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Using IMS 14 Callout for Increased Throughput and Control

Many IMS customers rely on the synchronous callout function to issue requests from IMS applications to web services, message-driven beans or user-written IMS Connect client application for data or services. The responses are returned in the same transaction during the same unit of work. Several enhancements in IMS 14 enhance this function through transaction pipe (Tpipe) parallelism and the support for passing additional information through the control data area in the Data Language Interface (DL/I) ICAL call.

Tpipe Parallelism for Increased Throughput

When an IMS host application program issues a synchronous callout request using the DL/I ICAL call, IMS acts as a client in a client-server relationship where the server is the external ap-plication. The external application, such as the IMS TM resource adapter, IBM IMS Enterprise Suite SOAP Gateway or IBM WebSphere DataPower appliances, needs to pick up the callout re-quests by issuing a Resume Tpipe call to IMS.

However, even when multiple external applications are set up to retrieve callout messages from a specific Tpipe queue, the external application that picks up the first callout message would re-main active and persist to process all the remaining callout messages. All the other retrieve calls from other applications will be queued in IMS to be activated when the current active retrieve call or Resume Tpipe call is ended. This behavior impacts the response time and throughput of synchronous callout messages.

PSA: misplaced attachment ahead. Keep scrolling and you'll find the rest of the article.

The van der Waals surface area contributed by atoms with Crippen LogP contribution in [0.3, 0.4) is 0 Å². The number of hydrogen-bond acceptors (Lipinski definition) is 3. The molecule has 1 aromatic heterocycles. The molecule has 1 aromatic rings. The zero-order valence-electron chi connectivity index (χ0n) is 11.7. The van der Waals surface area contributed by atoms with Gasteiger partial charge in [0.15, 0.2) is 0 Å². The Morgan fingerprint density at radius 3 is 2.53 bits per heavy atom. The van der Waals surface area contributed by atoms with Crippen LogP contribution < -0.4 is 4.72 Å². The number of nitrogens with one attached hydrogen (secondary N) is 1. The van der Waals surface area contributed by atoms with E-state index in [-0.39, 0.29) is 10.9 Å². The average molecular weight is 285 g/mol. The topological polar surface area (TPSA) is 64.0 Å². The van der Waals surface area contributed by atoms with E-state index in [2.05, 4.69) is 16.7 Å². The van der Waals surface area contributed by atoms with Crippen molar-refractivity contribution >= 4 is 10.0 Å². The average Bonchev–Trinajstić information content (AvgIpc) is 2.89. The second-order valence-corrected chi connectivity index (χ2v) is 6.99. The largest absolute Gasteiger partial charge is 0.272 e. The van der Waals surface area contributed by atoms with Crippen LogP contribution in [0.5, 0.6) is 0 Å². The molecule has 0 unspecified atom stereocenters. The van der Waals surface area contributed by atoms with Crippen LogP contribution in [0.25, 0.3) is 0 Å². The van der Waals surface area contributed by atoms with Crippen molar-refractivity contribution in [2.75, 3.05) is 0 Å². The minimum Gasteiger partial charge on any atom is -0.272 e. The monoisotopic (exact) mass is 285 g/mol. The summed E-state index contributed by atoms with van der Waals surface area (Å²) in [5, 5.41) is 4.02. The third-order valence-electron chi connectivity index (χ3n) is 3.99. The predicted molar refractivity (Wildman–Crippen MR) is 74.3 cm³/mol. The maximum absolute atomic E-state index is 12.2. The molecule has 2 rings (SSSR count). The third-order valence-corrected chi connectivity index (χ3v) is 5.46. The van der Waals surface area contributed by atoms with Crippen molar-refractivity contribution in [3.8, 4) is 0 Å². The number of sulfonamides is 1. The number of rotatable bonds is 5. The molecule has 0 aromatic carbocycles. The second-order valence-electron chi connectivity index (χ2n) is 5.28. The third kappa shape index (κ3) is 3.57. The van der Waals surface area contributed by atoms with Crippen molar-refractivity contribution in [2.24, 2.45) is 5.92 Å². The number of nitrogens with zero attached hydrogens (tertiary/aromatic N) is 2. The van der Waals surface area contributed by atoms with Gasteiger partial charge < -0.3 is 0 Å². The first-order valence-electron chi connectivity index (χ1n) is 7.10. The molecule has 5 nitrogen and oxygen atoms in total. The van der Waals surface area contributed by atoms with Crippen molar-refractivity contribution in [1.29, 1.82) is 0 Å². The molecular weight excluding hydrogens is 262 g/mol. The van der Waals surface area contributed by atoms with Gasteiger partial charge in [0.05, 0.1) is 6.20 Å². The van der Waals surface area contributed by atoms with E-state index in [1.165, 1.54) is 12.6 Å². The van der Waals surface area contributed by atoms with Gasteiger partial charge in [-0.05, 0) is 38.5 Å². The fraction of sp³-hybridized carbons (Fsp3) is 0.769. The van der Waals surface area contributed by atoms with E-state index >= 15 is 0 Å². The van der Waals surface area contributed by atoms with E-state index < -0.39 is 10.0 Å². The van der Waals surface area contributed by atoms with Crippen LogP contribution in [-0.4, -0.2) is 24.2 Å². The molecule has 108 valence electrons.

In IMS 14, the Tpipe parallelism enhancement allows multiple Resume Tpipe calls to be active concurrently so that synchronous callout messages can be sent in parallel to more than one IMS Connect client. If the processing for any one Resume Tpipe request becomes impaired, Open Transaction Manager Access (OTMA) will continue to deliver the output messages on the Tpipe through the other active Resume Tpipe requests, preventing the Resume Tpipe request, or the Tpipe itself, from becoming a bottleneck.

Turning on the MULTIRTP= option in the IMS Connect configuration statement or OTMA cli-ent descriptor will activate the Tpipe parallelism function. Another method to enable the TPIPE parallelism function is to specify the LIMITRTP=nnnn parameter in the OTMA client descriptor, where nnnn is the maximum number of active Resume Tpipe calls for the Tpipe parallelism function. If MULTIRTP=YES isn’t already specified, specifying a value on LIMITRTP enables the Tpipe parallelism function.

A performance study for the Tpipe parallelism function concluded that setting the LIMITRTP value to 25 received the best performance throughput.

Control Data in an IMS Host Application